Guards from Columbia County. Led by Captain William W. Ricketts, this unit
became Company A of the Sixth Pennsylvania Reserves. This was the first full
company from Columbia County to enter the service. Several men from the
county enlisted in companies raised in adjacent counties, while others enlisted
individually in other units. One such man was law student Charles Brockway,
the letter writer who had so severely criticized the Lincoln administration.
Putting aside his political leanings, Brockway enlisted in the Iron Guards, but
transferred to Battery F, First Pennsylvania Light Artillery, in early July.
The day after the Union defeat at Manassas, President Lincoln issued another
call for troops, the term of service to be three years. During the remaining days
of summer, throughout the fall of 1861, and on into the winter of 1861–1862,
Pennsylvanians continued to enlist, albeit in lesser numbers than at the start of
the war. After this first wave of recruiting and enlisting finally spent itself, the
commonwealth had placed over 130,000 in uniform. Columbia County supplied
Company G of the Fifty-Second Infantry, D of the Eighty-Fourth Infantry,
and part of the complement of Battery F, Second Heavy Artillery.
When active military operations began again in the early months of 1862,
Democratic criticism continued to be muted because of Union military successes.
In February, troops led by Brigadier General Ambrose E. Burnside
moved into North Carolina and won a victory at Roanoke Island, then in
March fought another battle that resulted in the capture of Newbern, the state's
second-largest city. Meanwhile, Brigadier General Ulysses S. Grant's soldiers
captured Forts Henry and Donelson in Tennessee, forcing the Confederates to
retreat southward into Mississippi as other Union troops occupied Nashville,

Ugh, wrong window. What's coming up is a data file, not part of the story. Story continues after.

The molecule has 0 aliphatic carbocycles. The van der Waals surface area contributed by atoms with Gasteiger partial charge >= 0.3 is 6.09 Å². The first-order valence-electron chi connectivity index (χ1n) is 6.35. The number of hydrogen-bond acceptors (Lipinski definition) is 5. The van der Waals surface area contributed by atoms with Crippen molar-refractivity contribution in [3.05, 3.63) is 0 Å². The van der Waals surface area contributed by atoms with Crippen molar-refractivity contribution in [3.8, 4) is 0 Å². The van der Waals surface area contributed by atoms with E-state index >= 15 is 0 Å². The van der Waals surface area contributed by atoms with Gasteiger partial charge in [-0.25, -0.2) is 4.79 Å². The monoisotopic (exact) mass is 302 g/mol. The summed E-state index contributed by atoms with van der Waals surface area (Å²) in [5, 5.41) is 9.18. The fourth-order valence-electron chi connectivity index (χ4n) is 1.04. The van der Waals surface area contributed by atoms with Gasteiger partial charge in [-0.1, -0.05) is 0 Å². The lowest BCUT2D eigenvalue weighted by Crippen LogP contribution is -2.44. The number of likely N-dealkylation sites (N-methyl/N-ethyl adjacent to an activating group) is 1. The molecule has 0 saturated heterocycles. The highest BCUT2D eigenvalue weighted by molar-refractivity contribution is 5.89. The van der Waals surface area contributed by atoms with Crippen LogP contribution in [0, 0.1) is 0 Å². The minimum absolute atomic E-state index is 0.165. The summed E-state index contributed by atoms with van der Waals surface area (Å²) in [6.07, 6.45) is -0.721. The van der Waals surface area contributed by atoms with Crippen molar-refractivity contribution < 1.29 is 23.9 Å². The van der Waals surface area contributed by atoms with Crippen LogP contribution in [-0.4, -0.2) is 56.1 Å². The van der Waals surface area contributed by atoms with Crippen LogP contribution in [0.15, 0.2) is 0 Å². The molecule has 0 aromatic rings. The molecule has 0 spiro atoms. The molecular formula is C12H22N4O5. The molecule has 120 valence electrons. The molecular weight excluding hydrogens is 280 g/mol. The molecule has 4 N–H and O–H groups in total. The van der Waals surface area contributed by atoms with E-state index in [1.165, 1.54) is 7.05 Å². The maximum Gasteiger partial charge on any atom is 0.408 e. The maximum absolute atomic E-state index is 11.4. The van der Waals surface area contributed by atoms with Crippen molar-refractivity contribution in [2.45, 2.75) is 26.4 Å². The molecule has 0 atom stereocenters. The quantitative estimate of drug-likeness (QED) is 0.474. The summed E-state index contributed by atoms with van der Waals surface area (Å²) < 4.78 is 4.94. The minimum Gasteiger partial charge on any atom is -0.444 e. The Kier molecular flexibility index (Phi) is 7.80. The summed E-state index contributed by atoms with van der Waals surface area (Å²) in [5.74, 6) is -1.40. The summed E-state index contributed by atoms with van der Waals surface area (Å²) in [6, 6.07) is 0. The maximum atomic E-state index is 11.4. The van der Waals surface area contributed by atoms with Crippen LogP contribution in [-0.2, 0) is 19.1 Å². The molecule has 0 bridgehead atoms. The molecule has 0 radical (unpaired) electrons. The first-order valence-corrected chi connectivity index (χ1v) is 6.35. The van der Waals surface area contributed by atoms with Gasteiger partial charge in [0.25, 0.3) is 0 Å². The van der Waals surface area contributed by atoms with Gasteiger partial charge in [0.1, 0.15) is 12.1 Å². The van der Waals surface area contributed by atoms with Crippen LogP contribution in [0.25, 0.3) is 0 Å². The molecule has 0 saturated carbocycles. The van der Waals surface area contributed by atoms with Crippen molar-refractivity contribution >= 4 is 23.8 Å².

the Tennessee capital. The Battle of Shiloh on April 6–7, though a bloodbath
that shocked the people back home on both sides, resulted in a Union victory
as Southern troops withdrew from the field. Flag officer David Farragut's capture
of New Orleans, the South's largest city, was yet another boost to Northern
hopes that the war would be over in 1862. With Major General George B. McClellan
and the Army of the Potomac on the Yorktown peninsula, threatening
the Confederate capital, it did indeed seem that the Yankees would crush the
Rebellion in the coming months. Anticipating such a result, the War Department
on April 3 ordered recruiters to suspend activities and close their facilities.
There were enough troops in the field to end the Rebellion.
Pennsylvania Democrats continued to criticize the administration when
they got the chance. Existing editorials in state newspapers indicate that much
of the antipathy was the result of the Lincoln administration's eroding of civil
liberties. Article I of the Constitution specified that "[t]he privilege of the writ
of habeas corpus shall not be suspended, unless when in cases of rebellion or
invasion the public safety may require it." Lincoln had suspended habeas corpus
in April 1861 to safeguard the railroads leading to Washington, but when
a Maryland secessionist was arrested, he sued, and the Supreme Court, via
Chief Justice Roger Taney, ruled that Lincoln had acted illegally in suspending
the writ. But Lincoln simply ignored Taney's decision. Newspapers across the
country argued both sides of this civil liberties case. The Constitution compounded
the problem by omitting to specify which branch of the government
could suspend the writ. The Democrats complained that the administration
claimed "military necessity" for its policies. Pennsylvanians were subject to arrests,
insults, mob violence, threats, and abuse. Editor Tate wrote that "Every
true Democrat will exert all his power to crush out the wicked and unholy
rebellion that is now raging, and in bringing traitors North and South to that
just punishment they deserve." By this time, the rallying cry of the Democratic
Party had changed: "The Constitution as it is, the Union as it was."
Excerpted from "The Fishing Creek Confederacy: A Story of Civil War Draft Resistance (Shades of Blue and Gray)" by Richard A. Sauers. Copyright © 0 by Richard A. Sauers. Excerpted by permission. All rights reserved. No part of this excerpt may be reproduced or reprinted without permission in writing from the publisher. Excerpts are provided solely for the personal use of visitors to this web site.